FINALIST of the 2016 Shelf Unbound Competition for Best Independently Published Book
“Deputy U.S. Marshal Virgil Quinn’s search for the one missing person he can’t find, his own daughter.”
Shelf Unbound: You’ve written dozens of novels, both crime and science fiction. How has your writing evolved since you began?
David Grace: I’ve sharpened my craft in the basics of writing fiction: character development, plot structure, narrative and dialog. In my more recent books I always work to introduce emotional plot issues and events into my stories.
Earlier in my career I would decide that I wanted to write a “chase” book or a serial killer book or whatever sort of plot I picked and then I’d figure out what kind of a story that fit that plot type.
Now, I start with the personality of the hero and the challenges I want him to have to deal with and then I craft the story around that character and those issues. I think that leads to more rounded characters and more interesting stories. For what it’s worth, my favorites are The Concrete Kiss, Death Never Sleeps, Death Never Lies, Death Doesn’t Care, Shooting Crows At Dawn, True Faith and this book, The Wrong Side Of A Gun.
Shelf Unbound: How did you develop your main character, Deputy U.S. Marshal Virgil Quinn?
Grace: I always start planning a book with an idea of what kind of person the protagonist is. What is his life all about? What is his personality? What is his character?
I want to be able to predict what he would do in any situation. Think about the character Andy Sipowitz in NYPD Blue. If you asked anyone who was a fan of that show what Sipowitz would have done if X happened or Y happened they could tell you what his response would be. He’s three-dimensional and unique. I want to create characters whose personalities don’t leave any question about how they would react in a difficult situation.
As I do for all of my principal characters, I wrote a bio for Virgil Quinn, when and where he was born, where he went to school, when he got married, etc. in order to try to understand him better.
I can’t begin plotting a story until I understand the personalities of the principal characters. But I also have to know a little bit about the kinds of challenges the character will face and how I will want the character to react to them. That gives me a guide to what kind of personality I want him/her to have, so there’s a bit of back and forth between building the character and constructing the plot.
Shelf Unbound: How did you come up with the story idea for The Wrong Side of a Gun?
Grace: I liked the emotional element of someone who once was lost and then was found, but I didn’t want to write a bad guy/kidnapped child story. I thought that the tension between a somewhat unbalanced mother and a married-to-his-work law-enforcement father with the child in the middle used by one as a pawn against the other was a more interesting way to explore this “lost child found” element.
Against the background of Virgil’s search for his runaway wife and daughter, I wanted to show Quinn involved in various different criminal investigations.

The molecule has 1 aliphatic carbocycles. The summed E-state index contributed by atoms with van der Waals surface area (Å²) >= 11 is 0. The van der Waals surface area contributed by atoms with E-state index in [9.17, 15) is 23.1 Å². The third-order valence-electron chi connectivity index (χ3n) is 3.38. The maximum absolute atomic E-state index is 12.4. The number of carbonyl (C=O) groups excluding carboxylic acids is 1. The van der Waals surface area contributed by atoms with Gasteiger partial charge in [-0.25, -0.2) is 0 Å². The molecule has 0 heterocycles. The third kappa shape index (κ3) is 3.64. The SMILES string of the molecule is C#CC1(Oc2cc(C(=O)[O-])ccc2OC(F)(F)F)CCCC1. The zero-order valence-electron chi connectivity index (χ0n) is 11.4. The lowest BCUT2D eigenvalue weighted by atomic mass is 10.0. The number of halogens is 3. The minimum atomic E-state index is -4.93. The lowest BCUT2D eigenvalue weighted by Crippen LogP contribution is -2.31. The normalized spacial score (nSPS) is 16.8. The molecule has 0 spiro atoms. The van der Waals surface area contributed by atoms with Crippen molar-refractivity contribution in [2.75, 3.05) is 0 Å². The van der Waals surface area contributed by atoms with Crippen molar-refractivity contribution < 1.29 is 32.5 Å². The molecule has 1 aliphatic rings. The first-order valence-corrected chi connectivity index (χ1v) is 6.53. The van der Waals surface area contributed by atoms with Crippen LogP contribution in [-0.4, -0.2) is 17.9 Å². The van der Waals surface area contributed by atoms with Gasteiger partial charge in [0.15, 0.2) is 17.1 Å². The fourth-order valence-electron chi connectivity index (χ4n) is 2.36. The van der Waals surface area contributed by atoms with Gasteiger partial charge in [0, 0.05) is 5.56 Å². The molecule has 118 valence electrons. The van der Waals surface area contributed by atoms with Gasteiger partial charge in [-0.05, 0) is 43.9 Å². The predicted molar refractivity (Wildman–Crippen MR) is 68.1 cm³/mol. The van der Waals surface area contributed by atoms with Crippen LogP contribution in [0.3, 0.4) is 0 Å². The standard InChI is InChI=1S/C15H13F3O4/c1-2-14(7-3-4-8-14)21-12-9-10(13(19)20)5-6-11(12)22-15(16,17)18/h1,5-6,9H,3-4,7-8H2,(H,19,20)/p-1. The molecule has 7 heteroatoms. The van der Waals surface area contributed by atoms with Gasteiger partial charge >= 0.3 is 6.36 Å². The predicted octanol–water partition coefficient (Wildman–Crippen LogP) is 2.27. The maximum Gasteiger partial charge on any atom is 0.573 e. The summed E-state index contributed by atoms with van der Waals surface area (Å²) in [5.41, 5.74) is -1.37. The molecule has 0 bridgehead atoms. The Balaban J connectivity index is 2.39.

I didn’t want to write this book with just one long, strung-out crime story—find a clue, find another clue, to here, go there, string it out until, finally, three hundred pages later the hero identifies the criminal.
I felt that the book would be more interesting, faster paced, if the reader saw Virgil investigate and solve several different crimes in different places and in different ways with the missing-child plot line progressing in parallel in the background.
Once I identified those other criminal events that Quinn was going to tackle I began constructing a story that would tie all of the pieces together.
Shelf Unbound: Which authors or novels have influenced your work?
Grace: In crime novels, Michael Connelly, Martin Cruz Smith and John Connolly. I think they are all excellent writers. I like all the Michael Connelly “Harry Bosch” novels.
Martin Cruz Smith’s novel, December 8 is an amazing book. If you want an example of what a great writer can create, read it.
In the thriller category I very much admire Daniel Silva’s talent. I would recommend any of his Gabriel Allon novels. I think he’s a terrific writer.
In science fiction and fantasy, Jack Vance and Robert Silverberg, both of whom I’ve had the privilege of knowing personally. Great talents both. For Vance, check out The Blue World and Showboat World. For Silverberg, read Lord Valentine’s Castle and Nightwings.
Shelf Unbound: What novel are you working on now?
Grace: Usually I write the book then pick a title. This time I already have the title, but I’m keeping it a secret until I release the book because I don’t want anyone else to grab it.
The new book is set in Los Angeles. I know who the two main characters are, what their personalties are, and what each of them are after, the emotions that are driving them. I haven’t outlined the book in a chapter-by-chapter format yet but I do know the major story elements.
I’ve taken a little break from writing fiction for a few months while I concentrate on non-fiction essays. I think I’ll start working in earnest on the new book sometime in the next two to three months.